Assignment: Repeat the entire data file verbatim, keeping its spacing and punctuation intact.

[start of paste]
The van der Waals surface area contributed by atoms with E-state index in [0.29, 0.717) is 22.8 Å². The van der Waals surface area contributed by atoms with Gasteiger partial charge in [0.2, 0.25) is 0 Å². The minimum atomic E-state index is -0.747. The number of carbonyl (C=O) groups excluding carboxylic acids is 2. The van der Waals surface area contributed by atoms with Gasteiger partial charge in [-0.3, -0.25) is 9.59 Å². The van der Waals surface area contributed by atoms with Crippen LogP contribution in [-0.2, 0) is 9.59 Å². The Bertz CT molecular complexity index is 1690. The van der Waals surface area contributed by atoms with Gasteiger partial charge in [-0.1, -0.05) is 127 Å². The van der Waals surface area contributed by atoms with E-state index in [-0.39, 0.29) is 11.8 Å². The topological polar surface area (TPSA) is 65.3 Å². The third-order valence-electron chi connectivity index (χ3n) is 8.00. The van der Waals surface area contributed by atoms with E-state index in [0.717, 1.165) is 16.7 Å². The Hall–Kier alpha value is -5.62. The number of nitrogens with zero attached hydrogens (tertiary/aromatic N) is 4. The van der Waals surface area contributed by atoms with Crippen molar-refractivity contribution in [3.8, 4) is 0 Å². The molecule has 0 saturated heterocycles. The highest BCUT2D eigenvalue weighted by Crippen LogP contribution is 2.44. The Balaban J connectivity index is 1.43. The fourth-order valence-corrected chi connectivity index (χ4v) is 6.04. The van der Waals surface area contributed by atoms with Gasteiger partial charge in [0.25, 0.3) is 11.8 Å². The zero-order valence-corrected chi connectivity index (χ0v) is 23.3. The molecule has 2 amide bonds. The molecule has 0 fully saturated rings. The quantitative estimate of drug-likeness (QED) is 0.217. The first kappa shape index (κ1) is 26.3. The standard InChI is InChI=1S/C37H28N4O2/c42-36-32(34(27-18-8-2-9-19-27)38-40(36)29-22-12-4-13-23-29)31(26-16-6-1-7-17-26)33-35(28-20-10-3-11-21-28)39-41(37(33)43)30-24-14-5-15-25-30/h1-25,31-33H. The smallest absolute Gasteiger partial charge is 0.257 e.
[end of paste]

The van der Waals surface area contributed by atoms with E-state index in [0.29, 0.717) is 22.8 Å². The van der Waals surface area contributed by atoms with Gasteiger partial charge in [0.2, 0.25) is 0 Å². The minimum atomic E-state index is -0.747. The number of carbonyl (C=O) groups excluding carboxylic acids is 2. The van der Waals surface area contributed by atoms with Gasteiger partial charge in [-0.3, -0.25) is 9.59 Å². The van der Waals surface area contributed by atoms with Crippen LogP contribution in [-0.2, 0) is 9.59 Å². The Bertz CT molecular complexity index is 1690. The van der Waals surface area contributed by atoms with Gasteiger partial charge in [-0.1, -0.05) is 127 Å². The van der Waals surface area contributed by atoms with E-state index in [-0.39, 0.29) is 11.8 Å². The topological polar surface area (TPSA) is 65.3 Å². The third-order valence-electron chi connectivity index (χ3n) is 8.00. The van der Waals surface area contributed by atoms with E-state index in [0.717, 1.165) is 16.7 Å². The Hall–Kier alpha value is -5.62. The number of nitrogens with zero attached hydrogens (tertiary/aromatic N) is 4. The van der Waals surface area contributed by atoms with Crippen molar-refractivity contribution in [3.8, 4) is 0 Å². The molecule has 0 saturated heterocycles. The highest BCUT2D eigenvalue weighted by Crippen LogP contribution is 2.44. The Balaban J connectivity index is 1.43. The fourth-order valence-corrected chi connectivity index (χ4v) is 6.04. The van der Waals surface area contributed by atoms with Gasteiger partial charge in [0.25, 0.3) is 11.8 Å². The zero-order valence-corrected chi connectivity index (χ0v) is 23.3. The molecule has 2 amide bonds. The molecule has 0 fully saturated rings. The quantitative estimate of drug-likeness (QED) is 0.217. The first kappa shape index (κ1) is 26.3. The standard InChI is InChI=1S/C37H28N4O2/c42-36-32(34(27-18-8-2-9-19-27)38-40(36)29-22-12-4-13-23-29)31(26-16-6-1-7-17-26)33-35(28-20-10-3-11-21-28)39-41(37(33)43)30-24-14-5-15-25-30/h1-25,31-33H. The smallest absolute Gasteiger partial charge is 0.257 e.